Not many distractions.  1.  It’s the weekend and good content needs to be searched out, instead of being pushed onto me as it is during the week.  2.  A holiday or somesuch, so that also dries up the output.  3.  The paying gig has kept me bizay to-day.  Really, that’s the only distraction.

But…there was a short story by Palahniuk that I read this morning.  If you don’t know Palahniuk, then I suggest you acquaint yourself.  He wrote Fight Club and other books that I like more.  His sensibilities are in the right place.  Sadly, he, like I do, tends to repeat the themes and messages in his ouvre.  So, this short story is “Loser” and it’s sweet.  Below is the money shot, which probably helps explain what is going on.  You should read the story though because the action the protagonist takes is BRILLIANT.

It’s like, if you live a boring-enough life, knowing the price of Rice-A-Roni and hot dog weiners, your big reward is you get to live for a week in some hotel in London?  You get to ride on some airplane to Rome.  Rome, like, in Italy.  You fill your head full of enough ordinary junk, and your pay-off is giant supermodels giving you a snowmobile?

If this game show wants to see how smart you really are, they need to ask you how many calories in a regular onion-cheddar cheese bagel.  Go ahead, ask the price of your cell phone minutes any hour of the day.  Ask you about the cost of a ticket for going thirty miles over the speed limit.  Ask the round-trip fare to Cabo for spring break.  Down to the penny, you can tell them the price of decent seats for the Panic at the Disco reunion tour.  (198-9)

Palahniuk, Chuck.  (2010).  Loser.  In Neal Gaiman & Al Sarrantonio, eds.  (2010).  Stories: All-new tales (194-201). NY: William Morrow.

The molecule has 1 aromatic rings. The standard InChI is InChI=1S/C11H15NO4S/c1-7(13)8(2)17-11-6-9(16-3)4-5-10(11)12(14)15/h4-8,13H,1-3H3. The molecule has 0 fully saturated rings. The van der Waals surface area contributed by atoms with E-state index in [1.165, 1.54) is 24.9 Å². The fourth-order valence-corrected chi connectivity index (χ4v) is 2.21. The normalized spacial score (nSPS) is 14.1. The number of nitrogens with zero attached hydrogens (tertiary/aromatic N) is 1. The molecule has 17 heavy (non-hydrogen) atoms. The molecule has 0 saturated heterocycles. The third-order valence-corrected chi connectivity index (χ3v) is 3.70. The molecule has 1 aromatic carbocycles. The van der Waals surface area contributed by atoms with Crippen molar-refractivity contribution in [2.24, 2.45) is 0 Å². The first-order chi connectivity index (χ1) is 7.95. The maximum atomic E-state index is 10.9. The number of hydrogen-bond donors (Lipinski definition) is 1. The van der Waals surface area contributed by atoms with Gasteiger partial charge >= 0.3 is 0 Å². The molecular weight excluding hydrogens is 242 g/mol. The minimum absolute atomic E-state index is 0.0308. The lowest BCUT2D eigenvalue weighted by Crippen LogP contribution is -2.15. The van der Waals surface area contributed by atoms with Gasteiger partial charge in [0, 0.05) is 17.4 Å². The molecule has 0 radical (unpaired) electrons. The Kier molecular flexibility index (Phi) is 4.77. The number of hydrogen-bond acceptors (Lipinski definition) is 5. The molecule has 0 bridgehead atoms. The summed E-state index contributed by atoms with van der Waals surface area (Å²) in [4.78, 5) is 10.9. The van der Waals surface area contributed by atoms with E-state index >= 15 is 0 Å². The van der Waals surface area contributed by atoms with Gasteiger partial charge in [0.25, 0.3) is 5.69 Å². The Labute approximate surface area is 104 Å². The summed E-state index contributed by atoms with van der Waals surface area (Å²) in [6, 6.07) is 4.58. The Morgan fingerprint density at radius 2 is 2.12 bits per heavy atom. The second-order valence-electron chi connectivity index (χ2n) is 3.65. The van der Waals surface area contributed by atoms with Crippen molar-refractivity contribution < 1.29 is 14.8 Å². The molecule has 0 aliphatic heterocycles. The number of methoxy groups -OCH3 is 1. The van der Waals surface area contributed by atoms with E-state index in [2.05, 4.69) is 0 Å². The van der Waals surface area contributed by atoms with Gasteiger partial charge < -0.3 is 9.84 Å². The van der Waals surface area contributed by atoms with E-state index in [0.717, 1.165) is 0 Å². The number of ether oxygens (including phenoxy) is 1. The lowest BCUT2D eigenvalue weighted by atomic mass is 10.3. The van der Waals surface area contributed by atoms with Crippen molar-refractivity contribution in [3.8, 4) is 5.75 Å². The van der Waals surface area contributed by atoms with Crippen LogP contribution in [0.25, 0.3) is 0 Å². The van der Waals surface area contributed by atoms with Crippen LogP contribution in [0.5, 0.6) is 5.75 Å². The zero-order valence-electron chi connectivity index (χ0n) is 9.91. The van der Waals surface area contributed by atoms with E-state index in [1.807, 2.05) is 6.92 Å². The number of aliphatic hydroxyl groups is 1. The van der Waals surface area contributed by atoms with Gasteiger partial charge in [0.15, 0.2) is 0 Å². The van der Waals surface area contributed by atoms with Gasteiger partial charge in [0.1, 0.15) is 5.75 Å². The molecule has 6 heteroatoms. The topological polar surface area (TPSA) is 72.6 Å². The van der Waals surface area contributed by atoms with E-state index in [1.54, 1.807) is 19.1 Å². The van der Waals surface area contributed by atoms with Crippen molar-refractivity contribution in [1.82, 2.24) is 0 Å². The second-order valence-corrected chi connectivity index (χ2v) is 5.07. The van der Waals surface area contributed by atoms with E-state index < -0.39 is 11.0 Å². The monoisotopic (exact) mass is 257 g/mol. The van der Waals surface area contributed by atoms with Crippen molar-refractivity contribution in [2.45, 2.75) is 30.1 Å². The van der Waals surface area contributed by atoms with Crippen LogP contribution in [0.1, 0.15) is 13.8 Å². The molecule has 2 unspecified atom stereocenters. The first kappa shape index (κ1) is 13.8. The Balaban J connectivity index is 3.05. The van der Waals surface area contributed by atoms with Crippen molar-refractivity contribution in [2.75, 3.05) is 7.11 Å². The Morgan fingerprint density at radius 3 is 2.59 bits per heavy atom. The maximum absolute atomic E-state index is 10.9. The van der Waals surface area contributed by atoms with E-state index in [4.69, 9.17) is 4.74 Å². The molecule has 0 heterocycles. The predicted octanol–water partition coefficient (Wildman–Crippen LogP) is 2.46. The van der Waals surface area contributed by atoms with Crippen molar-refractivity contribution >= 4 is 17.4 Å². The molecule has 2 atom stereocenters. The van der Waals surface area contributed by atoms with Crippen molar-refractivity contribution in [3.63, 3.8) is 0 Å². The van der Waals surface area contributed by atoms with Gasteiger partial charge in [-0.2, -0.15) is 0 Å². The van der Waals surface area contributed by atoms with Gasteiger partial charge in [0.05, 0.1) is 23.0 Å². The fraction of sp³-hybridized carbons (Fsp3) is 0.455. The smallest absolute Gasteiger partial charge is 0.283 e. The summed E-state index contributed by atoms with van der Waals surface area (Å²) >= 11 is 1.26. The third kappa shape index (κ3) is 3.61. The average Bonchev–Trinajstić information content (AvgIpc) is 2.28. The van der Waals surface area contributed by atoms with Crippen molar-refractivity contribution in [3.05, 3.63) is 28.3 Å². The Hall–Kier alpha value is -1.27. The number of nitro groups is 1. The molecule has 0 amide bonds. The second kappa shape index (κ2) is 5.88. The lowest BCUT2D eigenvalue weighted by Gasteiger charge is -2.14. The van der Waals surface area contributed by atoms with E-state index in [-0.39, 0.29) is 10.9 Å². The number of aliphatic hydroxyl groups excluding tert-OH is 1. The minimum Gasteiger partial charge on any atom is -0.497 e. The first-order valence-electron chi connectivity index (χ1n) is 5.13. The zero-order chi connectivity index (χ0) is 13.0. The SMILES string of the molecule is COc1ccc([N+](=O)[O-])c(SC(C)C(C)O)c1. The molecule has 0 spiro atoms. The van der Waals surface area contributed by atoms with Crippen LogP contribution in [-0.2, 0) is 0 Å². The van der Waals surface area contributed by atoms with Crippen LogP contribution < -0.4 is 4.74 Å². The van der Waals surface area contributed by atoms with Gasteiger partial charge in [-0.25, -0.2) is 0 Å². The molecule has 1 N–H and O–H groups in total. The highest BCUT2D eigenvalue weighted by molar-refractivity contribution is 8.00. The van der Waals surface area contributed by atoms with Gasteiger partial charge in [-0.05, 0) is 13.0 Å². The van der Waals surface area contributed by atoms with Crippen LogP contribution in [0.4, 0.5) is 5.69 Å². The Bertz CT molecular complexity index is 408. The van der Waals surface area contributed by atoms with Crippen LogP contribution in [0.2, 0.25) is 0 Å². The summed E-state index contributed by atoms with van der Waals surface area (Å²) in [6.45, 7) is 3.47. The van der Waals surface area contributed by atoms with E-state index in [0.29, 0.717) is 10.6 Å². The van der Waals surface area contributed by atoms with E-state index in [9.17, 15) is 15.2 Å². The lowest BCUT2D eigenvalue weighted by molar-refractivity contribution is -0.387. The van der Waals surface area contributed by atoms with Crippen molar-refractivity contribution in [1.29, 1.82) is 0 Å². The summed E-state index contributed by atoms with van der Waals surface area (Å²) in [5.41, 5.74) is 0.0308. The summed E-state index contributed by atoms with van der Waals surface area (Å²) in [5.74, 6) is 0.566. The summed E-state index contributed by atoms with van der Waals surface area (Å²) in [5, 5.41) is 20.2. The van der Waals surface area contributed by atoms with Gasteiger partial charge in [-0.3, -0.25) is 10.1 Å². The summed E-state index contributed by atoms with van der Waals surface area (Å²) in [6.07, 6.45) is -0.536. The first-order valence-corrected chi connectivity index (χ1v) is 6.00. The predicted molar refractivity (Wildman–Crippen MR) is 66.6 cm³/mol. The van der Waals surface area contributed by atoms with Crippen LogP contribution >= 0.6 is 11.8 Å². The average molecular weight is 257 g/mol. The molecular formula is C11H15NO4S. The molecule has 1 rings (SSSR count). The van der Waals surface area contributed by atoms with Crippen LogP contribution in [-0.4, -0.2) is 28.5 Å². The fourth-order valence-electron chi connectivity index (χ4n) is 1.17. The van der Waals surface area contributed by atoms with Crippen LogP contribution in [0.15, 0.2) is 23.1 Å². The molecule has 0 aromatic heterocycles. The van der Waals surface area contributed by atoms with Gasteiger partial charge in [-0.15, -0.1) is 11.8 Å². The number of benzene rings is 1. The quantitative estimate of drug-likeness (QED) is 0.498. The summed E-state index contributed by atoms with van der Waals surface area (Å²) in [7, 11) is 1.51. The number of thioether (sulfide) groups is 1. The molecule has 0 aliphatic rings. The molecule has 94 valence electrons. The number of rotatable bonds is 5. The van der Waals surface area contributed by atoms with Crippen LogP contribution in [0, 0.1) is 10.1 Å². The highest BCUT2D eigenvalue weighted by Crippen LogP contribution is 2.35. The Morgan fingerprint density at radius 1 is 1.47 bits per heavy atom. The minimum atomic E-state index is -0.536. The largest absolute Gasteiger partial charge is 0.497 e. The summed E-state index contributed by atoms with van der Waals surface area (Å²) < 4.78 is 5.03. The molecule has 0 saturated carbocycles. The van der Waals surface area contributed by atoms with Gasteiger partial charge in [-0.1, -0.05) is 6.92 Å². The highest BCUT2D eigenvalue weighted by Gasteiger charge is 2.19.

Al Sarrantonio’s “The Cult of the Nose” has been following me around all day.  Appropriate, since the story is about a secret cult that shows up at massively traumatic events.  People in catastrophic photos are wearing fake noses.  The protagonist tracks them down.  I won’t spoil the ending, but it’s obvious how it has to end.  The story makes me think of two things.  First, structure.  Massumi calls structure that place where nothing happens.  The Cult of the Nose is structure, and the story comports to that theory of how structure works.  Second, why Nose?  Is it because the nose is a hindrance?  It shadows our eyes, it is a permanent blot that we somehow learn to deal with.  It’s obtrusive, and a cult that wears a fake nose which is larger than actual noses must be especially competent or powerful to embrace such a handicap.  That’s the Nose on the field of vision.  But there is something else, dealing with smell and its primacy and/or subsequent downplaying.  Not sure.  yet.

Germany and Argentina played to-day.  The intersections of these two is rife for more conspiracy theories.  Watched for Noses.  As well as Martin Borrman.

Even though I read a lot of Zizek, I am not intolerant of multiculturalism.  I do see proof of the argument that it’s counterproductive, but rarely.  And it does make us feel better about ourselves; there is value to that.  However.  The emphasis FIFA puts on ending racism seems overly cynical to me.  Racism is a problem among futballers and their fans.  It makes sense to reach out and try to prevent these racist outbursts, but these measures are too demonstrative.  I wonder if they are so demonstrative precisely because those in charge are either racist or see the problem as too big to overcome and so they do it as a distancing move.  I may be cynical, but this distancing move of the over-the-top protest is a more insidious cynicism.

Sarrantonio, Al.  (2010).  The cult of the nose.  In Gaiman, Neal and Al Sarrantonio, eds.  (2010).  Stories: All-new tales (304-312.)  NY: William Morrow.